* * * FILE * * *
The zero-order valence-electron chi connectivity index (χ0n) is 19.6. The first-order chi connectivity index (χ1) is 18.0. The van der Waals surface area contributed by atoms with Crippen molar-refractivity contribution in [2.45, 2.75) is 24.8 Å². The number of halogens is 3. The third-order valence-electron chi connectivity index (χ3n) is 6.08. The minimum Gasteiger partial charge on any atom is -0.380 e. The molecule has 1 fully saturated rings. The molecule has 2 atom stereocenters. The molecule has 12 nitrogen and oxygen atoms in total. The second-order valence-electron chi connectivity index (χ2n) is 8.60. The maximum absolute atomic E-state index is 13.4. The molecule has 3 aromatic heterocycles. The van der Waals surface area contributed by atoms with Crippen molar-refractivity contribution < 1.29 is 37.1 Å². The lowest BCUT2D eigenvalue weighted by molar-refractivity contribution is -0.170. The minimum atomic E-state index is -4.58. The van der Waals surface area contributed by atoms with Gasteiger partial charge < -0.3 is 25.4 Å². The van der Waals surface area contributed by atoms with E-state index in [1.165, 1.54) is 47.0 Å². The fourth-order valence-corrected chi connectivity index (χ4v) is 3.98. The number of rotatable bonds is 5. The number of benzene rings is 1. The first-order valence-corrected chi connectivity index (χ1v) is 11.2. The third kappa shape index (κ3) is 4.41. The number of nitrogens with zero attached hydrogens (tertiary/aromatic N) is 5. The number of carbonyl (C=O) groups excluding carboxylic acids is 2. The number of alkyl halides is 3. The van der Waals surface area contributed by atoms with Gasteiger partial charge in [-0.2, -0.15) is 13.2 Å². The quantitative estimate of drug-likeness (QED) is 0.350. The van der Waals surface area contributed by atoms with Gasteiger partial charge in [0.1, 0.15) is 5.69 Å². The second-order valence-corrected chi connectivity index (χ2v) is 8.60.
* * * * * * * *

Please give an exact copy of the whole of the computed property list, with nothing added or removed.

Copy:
The zero-order valence-electron chi connectivity index (χ0n) is 19.6. The first-order chi connectivity index (χ1) is 18.0. The van der Waals surface area contributed by atoms with Crippen molar-refractivity contribution in [2.45, 2.75) is 24.8 Å². The number of halogens is 3. The third-order valence-electron chi connectivity index (χ3n) is 6.08. The minimum Gasteiger partial charge on any atom is -0.380 e. The molecule has 1 fully saturated rings. The molecule has 2 atom stereocenters. The molecule has 12 nitrogen and oxygen atoms in total. The second-order valence-electron chi connectivity index (χ2n) is 8.60. The maximum absolute atomic E-state index is 13.4. The molecule has 3 aromatic heterocycles. The van der Waals surface area contributed by atoms with Crippen molar-refractivity contribution < 1.29 is 37.1 Å². The lowest BCUT2D eigenvalue weighted by molar-refractivity contribution is -0.170. The minimum atomic E-state index is -4.58. The van der Waals surface area contributed by atoms with Gasteiger partial charge < -0.3 is 25.4 Å². The van der Waals surface area contributed by atoms with E-state index in [1.165, 1.54) is 47.0 Å². The fourth-order valence-corrected chi connectivity index (χ4v) is 3.98. The number of rotatable bonds is 5. The number of benzene rings is 1. The first-order valence-corrected chi connectivity index (χ1v) is 11.2. The third kappa shape index (κ3) is 4.41. The number of nitrogens with zero attached hydrogens (tertiary/aromatic N) is 5. The number of carbonyl (C=O) groups excluding carboxylic acids is 2. The number of alkyl halides is 3. The van der Waals surface area contributed by atoms with Gasteiger partial charge in [-0.2, -0.15) is 13.2 Å². The quantitative estimate of drug-likeness (QED) is 0.350. The van der Waals surface area contributed by atoms with Gasteiger partial charge in [0.1, 0.15) is 5.69 Å². The second-order valence-corrected chi connectivity index (χ2v) is 8.60.